Boost for family legal help, but big funding shortfall remains

A modest one-off boost in Federal funding to provide legal help for separating families has been welcomed by the Community Law Australia campaign. However, a significant shortfall remains and a system-wide plan to properly fund legal assistance throughout Australia should be the aim of the forthcoming Federal Budget, the current national review of legal assistance services, and party platforms heading into the 2013 Federal election.

“Community legal centres (CLCs) remain significantly under-funded at Federal and State levels, so we welcome even modest, one-off increases such as that announced by Federal Attorney-General Nicola Roxon. Prioritising this spending on family law services to Aboriginal and Torres Strait Islander clients is highly appropriate and much needed,” said Community Law Australia Chair, Michael Smith, today.

“However, these grants must be considered as down-payments on the much bigger investment needed to make a real difference to ordinary Australians burdened with legal problems for which they are too often ineligible for financial assistance, and for which they cannot afford a private lawyer.

“A recent report on legal expenditure shows that, at $722m last financial year, the Federal Government spends more than twice as much on its own lawyers as it does on legal help for Australians struggling for the legal help and access to justice that should be available to everyone, not just those who can afford it,” Mr Smith said.

He said the early announcement of the Federal election date offered a rare opportunity to highlight the need for a comprehensive plan to place legal assistance on a sustainable footing. The priority must be to look at the abundant data on increasing legal need to establish a realistic picture of the funding really needed to ensure access to justice.

“Community Law Australia wants to see all political parties take a hard look at what’s happening with legal assistance funding in Australia, and offer detailed, costed approaches to improving legal help. The test isn’t which party is offering more, but which party is offering the investment necessary to do the job,” he said.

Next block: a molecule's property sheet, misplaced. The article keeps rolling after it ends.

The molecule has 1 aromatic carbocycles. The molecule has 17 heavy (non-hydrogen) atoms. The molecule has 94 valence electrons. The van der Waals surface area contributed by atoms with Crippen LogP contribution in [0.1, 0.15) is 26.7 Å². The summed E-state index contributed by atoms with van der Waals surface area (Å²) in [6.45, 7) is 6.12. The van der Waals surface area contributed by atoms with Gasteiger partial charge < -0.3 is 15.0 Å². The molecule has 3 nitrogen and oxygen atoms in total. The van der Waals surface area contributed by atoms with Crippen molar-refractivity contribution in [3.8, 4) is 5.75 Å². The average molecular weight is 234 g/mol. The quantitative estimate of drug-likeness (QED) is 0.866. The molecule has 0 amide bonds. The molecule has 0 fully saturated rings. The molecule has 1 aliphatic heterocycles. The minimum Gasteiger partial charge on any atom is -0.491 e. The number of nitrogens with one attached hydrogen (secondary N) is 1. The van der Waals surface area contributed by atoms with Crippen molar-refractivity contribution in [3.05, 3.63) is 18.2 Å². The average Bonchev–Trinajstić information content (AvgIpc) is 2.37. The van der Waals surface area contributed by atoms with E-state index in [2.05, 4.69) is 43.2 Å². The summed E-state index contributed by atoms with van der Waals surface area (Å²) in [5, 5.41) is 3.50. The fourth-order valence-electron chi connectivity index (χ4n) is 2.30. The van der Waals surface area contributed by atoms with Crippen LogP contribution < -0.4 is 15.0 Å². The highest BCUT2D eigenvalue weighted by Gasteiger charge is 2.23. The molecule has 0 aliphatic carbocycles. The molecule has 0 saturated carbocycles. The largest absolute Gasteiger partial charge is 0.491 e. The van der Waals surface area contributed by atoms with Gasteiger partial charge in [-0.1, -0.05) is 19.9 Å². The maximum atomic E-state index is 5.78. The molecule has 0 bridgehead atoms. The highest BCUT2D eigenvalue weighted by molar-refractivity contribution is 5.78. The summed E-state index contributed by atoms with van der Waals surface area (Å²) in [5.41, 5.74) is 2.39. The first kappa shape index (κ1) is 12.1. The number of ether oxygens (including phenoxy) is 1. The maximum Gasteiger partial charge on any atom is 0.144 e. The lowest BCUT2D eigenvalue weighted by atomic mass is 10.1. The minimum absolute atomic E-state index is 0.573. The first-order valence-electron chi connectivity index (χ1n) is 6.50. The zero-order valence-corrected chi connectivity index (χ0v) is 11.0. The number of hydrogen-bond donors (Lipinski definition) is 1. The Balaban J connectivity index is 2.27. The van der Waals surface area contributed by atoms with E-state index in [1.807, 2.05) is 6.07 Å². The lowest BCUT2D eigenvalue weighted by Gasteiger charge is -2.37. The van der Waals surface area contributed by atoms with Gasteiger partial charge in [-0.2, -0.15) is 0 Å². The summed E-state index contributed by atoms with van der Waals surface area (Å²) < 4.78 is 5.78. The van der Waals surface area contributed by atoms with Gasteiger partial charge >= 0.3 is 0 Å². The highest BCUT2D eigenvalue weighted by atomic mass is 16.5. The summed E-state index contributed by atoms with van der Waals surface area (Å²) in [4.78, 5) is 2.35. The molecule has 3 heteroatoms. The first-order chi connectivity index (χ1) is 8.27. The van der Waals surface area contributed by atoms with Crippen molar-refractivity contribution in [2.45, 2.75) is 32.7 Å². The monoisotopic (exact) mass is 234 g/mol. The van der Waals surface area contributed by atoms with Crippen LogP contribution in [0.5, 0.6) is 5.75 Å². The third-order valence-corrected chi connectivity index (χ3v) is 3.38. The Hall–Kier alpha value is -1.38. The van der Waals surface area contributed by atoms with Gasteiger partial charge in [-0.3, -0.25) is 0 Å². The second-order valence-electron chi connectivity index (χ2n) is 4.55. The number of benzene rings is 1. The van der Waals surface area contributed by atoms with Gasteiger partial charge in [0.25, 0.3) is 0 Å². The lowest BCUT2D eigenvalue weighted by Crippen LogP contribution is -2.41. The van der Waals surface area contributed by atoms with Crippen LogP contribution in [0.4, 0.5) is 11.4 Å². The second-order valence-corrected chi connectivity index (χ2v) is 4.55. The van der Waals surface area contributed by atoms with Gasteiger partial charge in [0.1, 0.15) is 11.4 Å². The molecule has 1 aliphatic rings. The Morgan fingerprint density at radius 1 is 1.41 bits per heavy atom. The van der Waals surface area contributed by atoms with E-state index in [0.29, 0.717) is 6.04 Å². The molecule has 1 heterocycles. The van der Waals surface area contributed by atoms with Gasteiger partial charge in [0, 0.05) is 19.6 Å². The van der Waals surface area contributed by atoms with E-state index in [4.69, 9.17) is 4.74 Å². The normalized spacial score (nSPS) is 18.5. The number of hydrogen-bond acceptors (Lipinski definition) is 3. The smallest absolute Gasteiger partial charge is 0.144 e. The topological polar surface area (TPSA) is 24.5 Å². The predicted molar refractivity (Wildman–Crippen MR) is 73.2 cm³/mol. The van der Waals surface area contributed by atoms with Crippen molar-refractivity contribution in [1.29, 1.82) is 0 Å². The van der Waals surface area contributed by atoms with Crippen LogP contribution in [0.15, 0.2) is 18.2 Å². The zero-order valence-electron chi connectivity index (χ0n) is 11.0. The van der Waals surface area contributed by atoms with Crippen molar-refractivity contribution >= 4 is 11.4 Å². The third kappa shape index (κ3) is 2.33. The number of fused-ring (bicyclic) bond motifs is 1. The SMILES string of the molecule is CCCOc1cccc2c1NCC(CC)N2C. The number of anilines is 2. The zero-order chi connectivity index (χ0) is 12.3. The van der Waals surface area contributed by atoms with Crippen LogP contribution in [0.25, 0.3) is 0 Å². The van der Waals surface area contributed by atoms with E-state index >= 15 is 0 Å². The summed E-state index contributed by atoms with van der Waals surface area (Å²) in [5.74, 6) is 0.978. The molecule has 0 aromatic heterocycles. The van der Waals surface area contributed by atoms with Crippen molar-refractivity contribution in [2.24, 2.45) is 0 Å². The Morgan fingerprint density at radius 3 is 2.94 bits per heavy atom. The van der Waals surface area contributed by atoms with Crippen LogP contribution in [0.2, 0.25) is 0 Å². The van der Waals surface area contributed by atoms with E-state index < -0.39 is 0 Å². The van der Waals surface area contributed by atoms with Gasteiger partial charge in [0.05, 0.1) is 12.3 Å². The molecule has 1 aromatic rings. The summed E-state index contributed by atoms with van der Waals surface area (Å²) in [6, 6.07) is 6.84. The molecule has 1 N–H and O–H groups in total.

The review is set for completion by 30 June 2013, after the Federal Budget is announced, but Mr Smith said the evidence of under-funding is already clear and the Federal Budget should reflect a substantial funding boost in advance of the 14 September election.

For interview:
Michael Smith
0421 437 883
Community Law Australia
For media information:
Darren Lewin-Hill
0488 773 535

Download media release (PDF)

2 thoughts on “Boost for family legal help, but big funding shortfall remains

  1. Too many Australians are left to deal with injustice without the aid of the legal system. What are the options? Put one’s tail between one’s legs and slink away?

    What will it take for either political party to take our access to justice seriously? Reading how much the government spends on its own lawyers in comparison to what is made available to the general public highlights the complete lack of empathy of our leaders.

    Maybe we need to put our case to the parties in terms of increased productivity if workers are free to concentrate on their jobs instead of attempting to represent themselves in court. From her past statements, that might be the kind of thing that gets Julia Gillard’s attention.

  2. Without justice you have nothing to fight back with you have no rights at all because you cannot fight back. You are also an easy target. Justice is a term not something that is practised.

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